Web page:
At the time, I was working at a film festival and writing a screenplay on the side, so I didn’t have time to make a go of this as a real business. Then I lost my job, and with the blessing and encouragement of my husband, I worked on my screenplay full-time and took freelance reporting assignments when I could. Occasionally, I’d get some cookie business. I always write my stories at the public library because it’s quiet and there’s no internet to distract me. Before getting down to writing, I’d procrastinate a little by reading books about starting a small business or cookbooks and learned a lot about the business side of the pastry business. I also visited a Small Business Association center where the volunteers gave me a lot of advice; I talked to professional pastry chefs and bankers and came to the conclusion that if I were to make this a business that could support me, I’d have to really do it full-time, hire employees, and so on. I love baking and decorating but for now, not enough to do it full-time.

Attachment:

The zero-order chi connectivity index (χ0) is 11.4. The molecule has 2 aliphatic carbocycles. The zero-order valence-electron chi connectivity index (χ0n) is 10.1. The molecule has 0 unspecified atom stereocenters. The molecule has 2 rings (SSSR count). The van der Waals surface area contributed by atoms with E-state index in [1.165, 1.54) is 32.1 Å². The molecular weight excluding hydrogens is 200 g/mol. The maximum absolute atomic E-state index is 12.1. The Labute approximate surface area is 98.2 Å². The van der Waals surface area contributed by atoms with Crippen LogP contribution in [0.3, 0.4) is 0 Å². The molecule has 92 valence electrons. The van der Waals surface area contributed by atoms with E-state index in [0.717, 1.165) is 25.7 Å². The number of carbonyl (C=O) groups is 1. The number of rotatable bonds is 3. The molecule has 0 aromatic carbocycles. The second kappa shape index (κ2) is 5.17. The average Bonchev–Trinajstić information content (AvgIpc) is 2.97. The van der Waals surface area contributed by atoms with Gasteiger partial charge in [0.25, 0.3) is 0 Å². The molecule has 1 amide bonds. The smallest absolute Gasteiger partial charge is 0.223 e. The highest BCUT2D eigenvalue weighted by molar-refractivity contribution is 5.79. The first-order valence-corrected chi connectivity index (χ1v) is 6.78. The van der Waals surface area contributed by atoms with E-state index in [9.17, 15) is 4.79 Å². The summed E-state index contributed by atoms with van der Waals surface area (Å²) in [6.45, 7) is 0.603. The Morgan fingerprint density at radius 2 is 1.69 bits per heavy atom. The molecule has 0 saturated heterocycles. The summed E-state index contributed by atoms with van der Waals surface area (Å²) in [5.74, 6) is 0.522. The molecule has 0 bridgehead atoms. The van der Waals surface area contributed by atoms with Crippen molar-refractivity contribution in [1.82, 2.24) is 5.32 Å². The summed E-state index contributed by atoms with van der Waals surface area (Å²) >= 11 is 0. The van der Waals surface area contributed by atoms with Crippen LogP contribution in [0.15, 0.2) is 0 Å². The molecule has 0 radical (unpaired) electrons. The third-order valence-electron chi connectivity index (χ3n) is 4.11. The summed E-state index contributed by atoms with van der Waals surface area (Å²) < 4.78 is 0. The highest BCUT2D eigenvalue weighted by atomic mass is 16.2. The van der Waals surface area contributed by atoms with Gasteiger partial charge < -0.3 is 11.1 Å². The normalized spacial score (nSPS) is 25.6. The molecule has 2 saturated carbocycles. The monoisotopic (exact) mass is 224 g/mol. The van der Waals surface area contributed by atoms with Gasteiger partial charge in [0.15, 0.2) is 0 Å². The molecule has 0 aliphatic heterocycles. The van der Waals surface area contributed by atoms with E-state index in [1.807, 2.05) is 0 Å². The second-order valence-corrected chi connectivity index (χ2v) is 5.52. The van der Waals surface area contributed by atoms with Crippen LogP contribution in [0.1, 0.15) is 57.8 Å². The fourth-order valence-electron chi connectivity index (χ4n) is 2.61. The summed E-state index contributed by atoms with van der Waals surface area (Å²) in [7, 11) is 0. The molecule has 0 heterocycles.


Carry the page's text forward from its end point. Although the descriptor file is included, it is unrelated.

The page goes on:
Where do you want to take your business? I’m going to keep my life the way it is. I am still a writer first, a baker second. And as I get more writing assignments, whether reporting or copywriting (and I’m starting negotiations for a possible screenwriting deal), I have less time to devote cookies. I’m also in the process of making some massive changes to my website that will better reflect all of the things I do (writing, baking, storytelling), so I’m very busy with that. I hope to get the new website up and running before the holidays hit, because that’s always a busy time. As a one-woman shop, the baking has been a very seasonal occupation, really. And honestly, if I added up the hours I put into baking and decorating, I’m certain my hourly rate would come out to less than minimum wage. I don’t know any chefs – cuisine or pastry – who do what they do for the money. It’s competitive and as I said before, labor intensive. And not worth it unless you do it full-time.
Thanks for doing this!
Photograph by Aasulv Wolf Austad